Fascinating research released by the American Psychological Association shows associations between conformity to gender norms and negative mental health outcomes among men. The meta-analysis of 78 research samples involving 19,453 participants, led by Joel Wong, showed particularly strong associations between sexist norms of 'pursuit of playboy behaviour' and 'power over women'. 

Narratives that male dominance and sexual prowess are normative, natural and desirable legitimise and excuse sexual and domestic violence. This has been inexorably illustrated in the election of Donald Trump, where millions of people dismissed and forgave his bragging of having sexually assaulted women.

This study shows, however, that social legitimacy of 'playboy behaviour' and asserting power over women doesn't lead to increased well-being. Rather, as Connell & Messerschmidt articulate, the dehumanisation that adhering to these traits necessitates impedes empathy and the ability to relate emotionally - factors associated with well-being. Gender equality really is better for all of us:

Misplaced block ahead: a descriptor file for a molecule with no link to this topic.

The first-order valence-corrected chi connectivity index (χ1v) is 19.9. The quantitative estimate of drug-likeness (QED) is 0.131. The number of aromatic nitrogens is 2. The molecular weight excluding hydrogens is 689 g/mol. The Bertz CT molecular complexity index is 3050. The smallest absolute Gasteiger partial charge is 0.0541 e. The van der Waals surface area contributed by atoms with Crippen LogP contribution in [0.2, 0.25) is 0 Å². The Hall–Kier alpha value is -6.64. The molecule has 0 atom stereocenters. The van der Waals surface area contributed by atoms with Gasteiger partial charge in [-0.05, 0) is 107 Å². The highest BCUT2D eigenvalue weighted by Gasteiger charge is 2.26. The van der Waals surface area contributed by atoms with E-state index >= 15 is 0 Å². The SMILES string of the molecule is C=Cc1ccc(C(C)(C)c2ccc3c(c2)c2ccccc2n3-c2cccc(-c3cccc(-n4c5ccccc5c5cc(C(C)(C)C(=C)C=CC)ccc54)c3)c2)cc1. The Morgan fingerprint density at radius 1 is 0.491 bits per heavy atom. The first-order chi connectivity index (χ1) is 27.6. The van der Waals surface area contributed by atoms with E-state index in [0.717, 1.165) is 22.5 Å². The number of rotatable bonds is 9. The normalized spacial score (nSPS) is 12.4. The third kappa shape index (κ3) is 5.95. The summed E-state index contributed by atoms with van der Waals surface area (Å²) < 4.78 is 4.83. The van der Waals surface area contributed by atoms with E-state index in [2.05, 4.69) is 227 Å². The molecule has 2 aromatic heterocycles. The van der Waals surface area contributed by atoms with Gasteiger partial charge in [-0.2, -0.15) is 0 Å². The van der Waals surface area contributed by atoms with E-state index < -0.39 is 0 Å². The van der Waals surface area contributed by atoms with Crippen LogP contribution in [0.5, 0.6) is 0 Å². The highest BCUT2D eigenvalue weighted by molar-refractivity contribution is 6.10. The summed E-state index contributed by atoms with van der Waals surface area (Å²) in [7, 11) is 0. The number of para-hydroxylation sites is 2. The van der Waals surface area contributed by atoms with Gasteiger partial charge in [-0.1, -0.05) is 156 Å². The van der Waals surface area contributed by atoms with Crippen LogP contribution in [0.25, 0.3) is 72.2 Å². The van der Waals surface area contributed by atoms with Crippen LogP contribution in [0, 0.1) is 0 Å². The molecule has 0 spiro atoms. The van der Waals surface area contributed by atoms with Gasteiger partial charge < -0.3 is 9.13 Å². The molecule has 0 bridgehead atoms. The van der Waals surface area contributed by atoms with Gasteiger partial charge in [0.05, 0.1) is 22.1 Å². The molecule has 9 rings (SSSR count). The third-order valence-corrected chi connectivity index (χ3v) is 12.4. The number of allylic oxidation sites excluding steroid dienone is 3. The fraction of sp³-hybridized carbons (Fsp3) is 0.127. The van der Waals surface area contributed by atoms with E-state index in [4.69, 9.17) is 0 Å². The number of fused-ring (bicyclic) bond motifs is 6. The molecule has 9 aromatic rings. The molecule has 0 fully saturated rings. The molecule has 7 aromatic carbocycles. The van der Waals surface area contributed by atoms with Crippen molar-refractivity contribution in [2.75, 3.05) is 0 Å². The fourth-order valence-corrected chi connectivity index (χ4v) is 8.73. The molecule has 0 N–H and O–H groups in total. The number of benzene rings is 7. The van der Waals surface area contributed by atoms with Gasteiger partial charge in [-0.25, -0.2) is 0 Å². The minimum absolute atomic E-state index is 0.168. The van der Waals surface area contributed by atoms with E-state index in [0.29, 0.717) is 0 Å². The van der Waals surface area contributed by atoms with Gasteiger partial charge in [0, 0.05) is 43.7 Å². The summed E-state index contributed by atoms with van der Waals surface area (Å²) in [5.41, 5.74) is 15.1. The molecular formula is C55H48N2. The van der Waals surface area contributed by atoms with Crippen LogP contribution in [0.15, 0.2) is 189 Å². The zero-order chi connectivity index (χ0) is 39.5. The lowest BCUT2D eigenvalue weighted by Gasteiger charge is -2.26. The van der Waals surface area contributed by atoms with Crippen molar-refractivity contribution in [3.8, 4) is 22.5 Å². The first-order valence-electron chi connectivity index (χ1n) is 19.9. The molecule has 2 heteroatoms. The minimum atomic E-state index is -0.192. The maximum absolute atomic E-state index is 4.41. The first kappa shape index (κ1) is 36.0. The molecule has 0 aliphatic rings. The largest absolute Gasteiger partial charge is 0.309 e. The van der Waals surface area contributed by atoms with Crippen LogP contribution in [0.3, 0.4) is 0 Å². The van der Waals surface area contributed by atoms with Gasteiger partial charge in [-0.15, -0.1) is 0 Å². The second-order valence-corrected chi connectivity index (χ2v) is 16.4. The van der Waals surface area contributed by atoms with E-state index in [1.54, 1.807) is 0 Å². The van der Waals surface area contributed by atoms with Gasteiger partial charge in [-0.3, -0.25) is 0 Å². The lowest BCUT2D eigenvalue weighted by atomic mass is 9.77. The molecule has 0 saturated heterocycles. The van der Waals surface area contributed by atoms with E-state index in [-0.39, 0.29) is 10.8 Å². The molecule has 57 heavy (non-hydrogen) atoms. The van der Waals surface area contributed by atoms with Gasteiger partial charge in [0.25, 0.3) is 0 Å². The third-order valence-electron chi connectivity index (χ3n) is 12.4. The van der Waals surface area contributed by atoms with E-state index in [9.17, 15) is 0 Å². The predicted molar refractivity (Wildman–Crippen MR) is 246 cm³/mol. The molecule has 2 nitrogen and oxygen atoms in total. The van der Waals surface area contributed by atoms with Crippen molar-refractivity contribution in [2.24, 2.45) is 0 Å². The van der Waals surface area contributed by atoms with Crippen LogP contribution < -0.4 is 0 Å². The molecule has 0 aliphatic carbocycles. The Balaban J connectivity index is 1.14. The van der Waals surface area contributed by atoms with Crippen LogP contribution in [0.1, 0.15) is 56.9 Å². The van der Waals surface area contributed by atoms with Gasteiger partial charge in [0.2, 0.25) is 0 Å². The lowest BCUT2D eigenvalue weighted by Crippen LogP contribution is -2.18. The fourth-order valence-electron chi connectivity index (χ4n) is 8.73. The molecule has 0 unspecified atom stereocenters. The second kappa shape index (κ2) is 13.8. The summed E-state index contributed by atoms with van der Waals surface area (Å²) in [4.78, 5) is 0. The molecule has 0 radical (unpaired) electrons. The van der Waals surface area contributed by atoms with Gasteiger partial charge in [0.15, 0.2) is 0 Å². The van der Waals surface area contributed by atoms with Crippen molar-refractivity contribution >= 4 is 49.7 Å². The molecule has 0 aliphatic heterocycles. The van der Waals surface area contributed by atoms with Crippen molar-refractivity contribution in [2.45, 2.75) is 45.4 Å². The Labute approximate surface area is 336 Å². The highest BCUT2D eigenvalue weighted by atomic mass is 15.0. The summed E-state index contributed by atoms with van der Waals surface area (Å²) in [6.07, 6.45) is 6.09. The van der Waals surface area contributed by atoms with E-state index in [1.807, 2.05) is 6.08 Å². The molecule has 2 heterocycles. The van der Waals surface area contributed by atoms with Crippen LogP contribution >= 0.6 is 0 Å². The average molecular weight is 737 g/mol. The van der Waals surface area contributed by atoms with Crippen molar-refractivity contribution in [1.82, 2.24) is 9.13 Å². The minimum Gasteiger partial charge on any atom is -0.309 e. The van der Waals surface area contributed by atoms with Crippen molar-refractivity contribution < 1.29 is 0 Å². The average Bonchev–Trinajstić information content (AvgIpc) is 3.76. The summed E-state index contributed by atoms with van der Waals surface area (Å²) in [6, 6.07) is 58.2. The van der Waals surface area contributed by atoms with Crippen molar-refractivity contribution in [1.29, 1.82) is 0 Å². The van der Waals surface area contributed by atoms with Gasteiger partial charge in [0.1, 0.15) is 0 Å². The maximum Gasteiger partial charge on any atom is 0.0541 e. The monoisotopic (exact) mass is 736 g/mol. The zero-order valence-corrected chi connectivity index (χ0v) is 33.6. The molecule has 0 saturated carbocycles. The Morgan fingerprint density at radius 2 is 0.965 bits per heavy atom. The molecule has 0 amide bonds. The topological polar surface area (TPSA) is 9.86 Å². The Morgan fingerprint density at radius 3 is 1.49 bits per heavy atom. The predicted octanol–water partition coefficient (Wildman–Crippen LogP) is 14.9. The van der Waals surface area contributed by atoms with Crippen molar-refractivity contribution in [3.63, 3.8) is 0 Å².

Hegemonic masculinities are likely to involve specific patterns of internal division and emotional conflict, precisely because of their association with gendered power […]  Any strategy for the maintenance of power is likely to involve a dehumanizing of other groups and a corresponding withering of empathy and emotional relatedness within the self (Schwalbe 1992). Without treating privileged men as objects of pity, we should recognize that hegemonic masculinity does not necessarily translate into a satisfying experience of life (Connell & Messerschmidt 1995: 852).

Interestingly, no significant association was found in the study between 'the primacy of work' and mental health-related outcomes. As highlighted by Wong, this likely reflects the complexity of work and implications for well-being. Research by the Department for Work and Pensions shows that being employed in some capacity can be beneficial for well-being. However, the link with poor mental health may be more visible during periods of unemployment for men. Research by the Samaritans suggests that job loss and unemployment can be factors which makes men vulnerable to suicide due to the shame associated with falling short of the 'bread winner' ideal.

We'll be publishing research soon on employment and mental health and looking to explore how the themes relate to gender conditioning through discussion and events. Get in touch with me if you'd like to stay informed: t.horvath@renaisi.com